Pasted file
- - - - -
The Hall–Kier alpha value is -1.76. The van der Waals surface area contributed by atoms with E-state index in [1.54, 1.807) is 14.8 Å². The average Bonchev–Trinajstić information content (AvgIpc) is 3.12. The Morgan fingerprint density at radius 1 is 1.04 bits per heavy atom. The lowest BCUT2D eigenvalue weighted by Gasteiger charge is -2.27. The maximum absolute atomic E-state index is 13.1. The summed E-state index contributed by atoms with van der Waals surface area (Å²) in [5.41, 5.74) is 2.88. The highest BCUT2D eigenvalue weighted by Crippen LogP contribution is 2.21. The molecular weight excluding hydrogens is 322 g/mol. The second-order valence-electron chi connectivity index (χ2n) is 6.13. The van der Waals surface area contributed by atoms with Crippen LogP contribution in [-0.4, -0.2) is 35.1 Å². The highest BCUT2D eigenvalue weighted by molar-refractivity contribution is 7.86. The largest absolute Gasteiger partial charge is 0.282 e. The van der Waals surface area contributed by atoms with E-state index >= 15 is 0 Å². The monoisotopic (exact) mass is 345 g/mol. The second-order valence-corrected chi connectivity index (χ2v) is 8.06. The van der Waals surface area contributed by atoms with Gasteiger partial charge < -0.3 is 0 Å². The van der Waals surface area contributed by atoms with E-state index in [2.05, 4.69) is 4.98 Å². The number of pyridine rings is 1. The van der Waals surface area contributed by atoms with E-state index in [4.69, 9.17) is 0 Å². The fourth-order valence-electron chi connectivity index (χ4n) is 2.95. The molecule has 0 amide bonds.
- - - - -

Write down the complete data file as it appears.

The Hall–Kier alpha value is -1.76. The van der Waals surface area contributed by atoms with E-state index in [1.54, 1.807) is 14.8 Å². The average Bonchev–Trinajstić information content (AvgIpc) is 3.12. The Morgan fingerprint density at radius 1 is 1.04 bits per heavy atom. The lowest BCUT2D eigenvalue weighted by Gasteiger charge is -2.27. The maximum absolute atomic E-state index is 13.1. The summed E-state index contributed by atoms with van der Waals surface area (Å²) in [5.41, 5.74) is 2.88. The highest BCUT2D eigenvalue weighted by Crippen LogP contribution is 2.21. The molecular weight excluding hydrogens is 322 g/mol. The second-order valence-electron chi connectivity index (χ2n) is 6.13. The van der Waals surface area contributed by atoms with Crippen LogP contribution in [-0.4, -0.2) is 35.1 Å². The highest BCUT2D eigenvalue weighted by molar-refractivity contribution is 7.86. The largest absolute Gasteiger partial charge is 0.282 e. The van der Waals surface area contributed by atoms with E-state index >= 15 is 0 Å². The monoisotopic (exact) mass is 345 g/mol. The second-order valence-corrected chi connectivity index (χ2v) is 8.06. The van der Waals surface area contributed by atoms with Gasteiger partial charge < -0.3 is 0 Å². The van der Waals surface area contributed by atoms with E-state index in [2.05, 4.69) is 4.98 Å². The number of pyridine rings is 1. The van der Waals surface area contributed by atoms with E-state index in [4.69, 9.17) is 0 Å². The fourth-order valence-electron chi connectivity index (χ4n) is 2.95. The molecule has 0 amide bonds.